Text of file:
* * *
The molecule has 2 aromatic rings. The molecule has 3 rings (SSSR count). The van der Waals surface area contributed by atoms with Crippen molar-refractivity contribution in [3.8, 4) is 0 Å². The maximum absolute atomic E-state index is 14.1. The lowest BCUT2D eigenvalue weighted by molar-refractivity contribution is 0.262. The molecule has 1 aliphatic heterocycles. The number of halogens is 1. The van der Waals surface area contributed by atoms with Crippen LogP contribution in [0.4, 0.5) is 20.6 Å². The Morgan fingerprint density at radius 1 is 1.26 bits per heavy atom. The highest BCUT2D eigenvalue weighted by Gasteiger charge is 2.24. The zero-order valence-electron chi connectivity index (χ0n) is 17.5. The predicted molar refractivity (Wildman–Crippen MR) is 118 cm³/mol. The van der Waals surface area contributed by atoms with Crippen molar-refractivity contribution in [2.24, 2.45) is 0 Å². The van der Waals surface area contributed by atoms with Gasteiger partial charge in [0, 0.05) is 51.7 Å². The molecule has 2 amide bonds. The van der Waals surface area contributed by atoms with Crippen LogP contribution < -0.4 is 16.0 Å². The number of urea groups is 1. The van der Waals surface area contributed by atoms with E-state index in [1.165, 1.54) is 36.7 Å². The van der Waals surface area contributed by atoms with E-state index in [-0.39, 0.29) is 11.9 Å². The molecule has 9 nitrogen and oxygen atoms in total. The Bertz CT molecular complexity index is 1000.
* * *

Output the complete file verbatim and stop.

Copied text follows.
The molecule has 2 aromatic rings. The molecule has 3 rings (SSSR count). The van der Waals surface area contributed by atoms with Crippen molar-refractivity contribution in [3.8, 4) is 0 Å². The maximum absolute atomic E-state index is 14.1. The lowest BCUT2D eigenvalue weighted by molar-refractivity contribution is 0.262. The molecule has 1 aliphatic heterocycles. The number of halogens is 1. The van der Waals surface area contributed by atoms with Crippen LogP contribution in [0.4, 0.5) is 20.6 Å². The Morgan fingerprint density at radius 1 is 1.26 bits per heavy atom. The highest BCUT2D eigenvalue weighted by Gasteiger charge is 2.24. The zero-order valence-electron chi connectivity index (χ0n) is 17.5. The predicted molar refractivity (Wildman–Crippen MR) is 118 cm³/mol. The van der Waals surface area contributed by atoms with Crippen molar-refractivity contribution in [2.24, 2.45) is 0 Å². The van der Waals surface area contributed by atoms with Gasteiger partial charge in [0, 0.05) is 51.7 Å². The molecule has 2 amide bonds. The van der Waals surface area contributed by atoms with Crippen LogP contribution < -0.4 is 16.0 Å². The number of urea groups is 1. The van der Waals surface area contributed by atoms with E-state index in [1.165, 1.54) is 36.7 Å². The van der Waals surface area contributed by atoms with E-state index in [-0.39, 0.29) is 11.9 Å². The molecule has 9 nitrogen and oxygen atoms in total. The Bertz CT molecular complexity index is 1000.